It is a 6 year old bike, so it should be selling for at least half of what it retailed for, if not less. Like cars, bikes halve in value pretty fast. That said, its got really nice components and pretty low miles for a six year old bike. At the least you might expect to have to replace the brake pads, chain and cassette. These aren't expensive, and you don't need to buy Dura Ace parts as replacements. Ultegra is at least half the cost, works just fine, and in the case of the cassette, lasts longer. If its got 10-12k on it, these items have been changed a couple of times hopefully. It is possible that you may need new chain rings, but I kind of doubt that. I've got over 10k miles on the bike I rode in today (Campy Athena parts) and the chain rings are just fine. Its my guess that someone who spends the extra cash on Dura Ace components probably took pretty good care of the bike.

    Wheels ... this is the biggest cost cutting item I see on bikes these days. Trek makes its own "branded" wheels. They don't say Trek on them ... is it Bontrager these days? ... but Trek makes them and chances are, they aren't very good. The other one I see is some variant of the Mavic Ksyrium that goes for $200 a set if you actually bought them. If its got nice wheels on it, that would be a real positive.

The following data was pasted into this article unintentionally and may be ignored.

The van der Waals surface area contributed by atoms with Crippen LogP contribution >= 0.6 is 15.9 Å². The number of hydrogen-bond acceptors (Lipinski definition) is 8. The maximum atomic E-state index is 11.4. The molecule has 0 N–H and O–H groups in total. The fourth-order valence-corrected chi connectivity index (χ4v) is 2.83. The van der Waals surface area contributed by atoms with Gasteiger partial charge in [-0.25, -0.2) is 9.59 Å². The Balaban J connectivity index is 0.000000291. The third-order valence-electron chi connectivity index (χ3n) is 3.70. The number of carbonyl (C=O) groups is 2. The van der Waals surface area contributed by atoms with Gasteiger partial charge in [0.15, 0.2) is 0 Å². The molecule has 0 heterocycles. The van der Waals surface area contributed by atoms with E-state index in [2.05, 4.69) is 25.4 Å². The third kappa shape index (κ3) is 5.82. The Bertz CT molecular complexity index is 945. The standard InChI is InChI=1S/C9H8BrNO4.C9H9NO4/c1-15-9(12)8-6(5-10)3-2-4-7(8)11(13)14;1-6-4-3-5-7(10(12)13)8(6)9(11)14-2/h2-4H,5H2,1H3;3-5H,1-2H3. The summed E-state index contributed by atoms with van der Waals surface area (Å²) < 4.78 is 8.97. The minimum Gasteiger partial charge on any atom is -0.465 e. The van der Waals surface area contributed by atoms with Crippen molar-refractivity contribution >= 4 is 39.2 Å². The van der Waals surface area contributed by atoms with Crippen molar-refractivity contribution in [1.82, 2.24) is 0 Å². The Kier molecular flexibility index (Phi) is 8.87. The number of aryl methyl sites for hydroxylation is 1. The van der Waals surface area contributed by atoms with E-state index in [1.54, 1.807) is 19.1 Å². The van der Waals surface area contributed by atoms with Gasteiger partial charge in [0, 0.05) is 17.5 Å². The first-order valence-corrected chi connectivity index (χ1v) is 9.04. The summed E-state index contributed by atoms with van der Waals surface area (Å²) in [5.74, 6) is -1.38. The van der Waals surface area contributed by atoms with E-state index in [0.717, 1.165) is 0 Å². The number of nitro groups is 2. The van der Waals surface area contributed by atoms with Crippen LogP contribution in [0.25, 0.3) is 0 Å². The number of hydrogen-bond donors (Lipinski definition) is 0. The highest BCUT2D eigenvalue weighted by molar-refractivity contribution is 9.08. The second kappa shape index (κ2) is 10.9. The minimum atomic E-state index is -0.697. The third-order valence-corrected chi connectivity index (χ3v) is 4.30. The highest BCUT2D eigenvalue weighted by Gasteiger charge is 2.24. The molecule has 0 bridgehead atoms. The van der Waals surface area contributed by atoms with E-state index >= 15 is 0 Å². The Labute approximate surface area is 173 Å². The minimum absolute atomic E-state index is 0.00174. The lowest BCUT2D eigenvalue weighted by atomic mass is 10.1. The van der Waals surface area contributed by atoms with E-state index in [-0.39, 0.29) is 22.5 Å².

The frame ... carbon frames are a lot tougher than people give them credit for. If there's no visible crash blemishes, the frame is probably fine. Unless the seller's LBS has some kind of x-ray or MRI machine, whatever inspection they do is worth what you pay for it. I have a 2001 Colnago C-40 I've been riding since 2001. Rode it 50 miles on Sunday. Its on its second set of components and still holding together just fine.

    $2500 for the bike (shipping is another $100 I assume) is a bit on the high side IMO. Especially for a bike that is about as common as a Toyota Camry. There's nothing on your side of the country?

    I do think that you can get a lot more bike buying something used, than going to a LBS and plunking down $2500. There's a lot of folks out there who spend money on a nice bike and then decide its not for them and the thing sits in the garage.

    Good luck and welcome back to the road.

  11. #36
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    I guess I can understand having to be less picky with the size you're looking for. A lot less to choose from in 62-64 cm. A Camry with flames.